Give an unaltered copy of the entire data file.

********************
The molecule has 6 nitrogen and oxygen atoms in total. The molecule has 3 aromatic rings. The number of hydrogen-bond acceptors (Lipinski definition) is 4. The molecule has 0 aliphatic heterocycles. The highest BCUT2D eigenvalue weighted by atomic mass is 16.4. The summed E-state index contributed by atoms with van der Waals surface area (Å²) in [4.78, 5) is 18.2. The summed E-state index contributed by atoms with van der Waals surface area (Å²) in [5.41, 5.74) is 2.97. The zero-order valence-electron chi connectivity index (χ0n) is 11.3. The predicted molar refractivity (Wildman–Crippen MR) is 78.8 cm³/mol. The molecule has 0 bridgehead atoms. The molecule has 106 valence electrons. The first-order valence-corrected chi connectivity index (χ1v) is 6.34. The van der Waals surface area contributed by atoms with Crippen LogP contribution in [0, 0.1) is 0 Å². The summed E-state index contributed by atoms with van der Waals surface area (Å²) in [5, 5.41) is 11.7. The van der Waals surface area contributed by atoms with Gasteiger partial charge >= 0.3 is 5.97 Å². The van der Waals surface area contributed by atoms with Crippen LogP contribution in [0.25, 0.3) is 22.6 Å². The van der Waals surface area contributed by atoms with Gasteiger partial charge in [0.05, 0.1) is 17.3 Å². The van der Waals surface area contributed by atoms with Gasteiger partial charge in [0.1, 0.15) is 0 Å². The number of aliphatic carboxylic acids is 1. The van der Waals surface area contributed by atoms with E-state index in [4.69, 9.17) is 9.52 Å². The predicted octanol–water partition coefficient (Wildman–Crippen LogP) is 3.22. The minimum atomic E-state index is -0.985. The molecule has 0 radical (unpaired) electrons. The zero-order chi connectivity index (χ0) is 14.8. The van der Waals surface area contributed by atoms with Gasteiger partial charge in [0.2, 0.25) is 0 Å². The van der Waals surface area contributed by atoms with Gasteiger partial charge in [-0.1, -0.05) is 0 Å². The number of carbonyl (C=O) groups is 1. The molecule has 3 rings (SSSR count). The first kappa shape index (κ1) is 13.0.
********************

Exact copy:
The molecule has 6 nitrogen and oxygen atoms in total. The molecule has 3 aromatic rings. The number of hydrogen-bond acceptors (Lipinski definition) is 4. The molecule has 0 aliphatic heterocycles. The highest BCUT2D eigenvalue weighted by atomic mass is 16.4. The summed E-state index contributed by atoms with van der Waals surface area (Å²) in [4.78, 5) is 18.2. The summed E-state index contributed by atoms with van der Waals surface area (Å²) in [5.41, 5.74) is 2.97. The zero-order valence-electron chi connectivity index (χ0n) is 11.3. The predicted molar refractivity (Wildman–Crippen MR) is 78.8 cm³/mol. The molecule has 0 bridgehead atoms. The molecule has 106 valence electrons. The first-order valence-corrected chi connectivity index (χ1v) is 6.34. The van der Waals surface area contributed by atoms with Crippen LogP contribution in [0, 0.1) is 0 Å². The summed E-state index contributed by atoms with van der Waals surface area (Å²) in [5, 5.41) is 11.7. The van der Waals surface area contributed by atoms with Gasteiger partial charge >= 0.3 is 5.97 Å². The van der Waals surface area contributed by atoms with Crippen LogP contribution in [0.25, 0.3) is 22.6 Å². The van der Waals surface area contributed by atoms with Gasteiger partial charge in [0.05, 0.1) is 17.3 Å². The van der Waals surface area contributed by atoms with Gasteiger partial charge in [0.1, 0.15) is 0 Å². The number of aliphatic carboxylic acids is 1. The van der Waals surface area contributed by atoms with E-state index in [4.69, 9.17) is 9.52 Å². The predicted octanol–water partition coefficient (Wildman–Crippen LogP) is 3.22. The minimum atomic E-state index is -0.985. The molecule has 0 radical (unpaired) electrons. The zero-order chi connectivity index (χ0) is 14.8. The van der Waals surface area contributed by atoms with Gasteiger partial charge in [0.2, 0.25) is 0 Å². The van der Waals surface area contributed by atoms with Gasteiger partial charge in [-0.1, -0.05) is 0 Å². The number of carbonyl (C=O) groups is 1. The molecule has 3 rings (SSSR count). The first kappa shape index (κ1) is 13.0.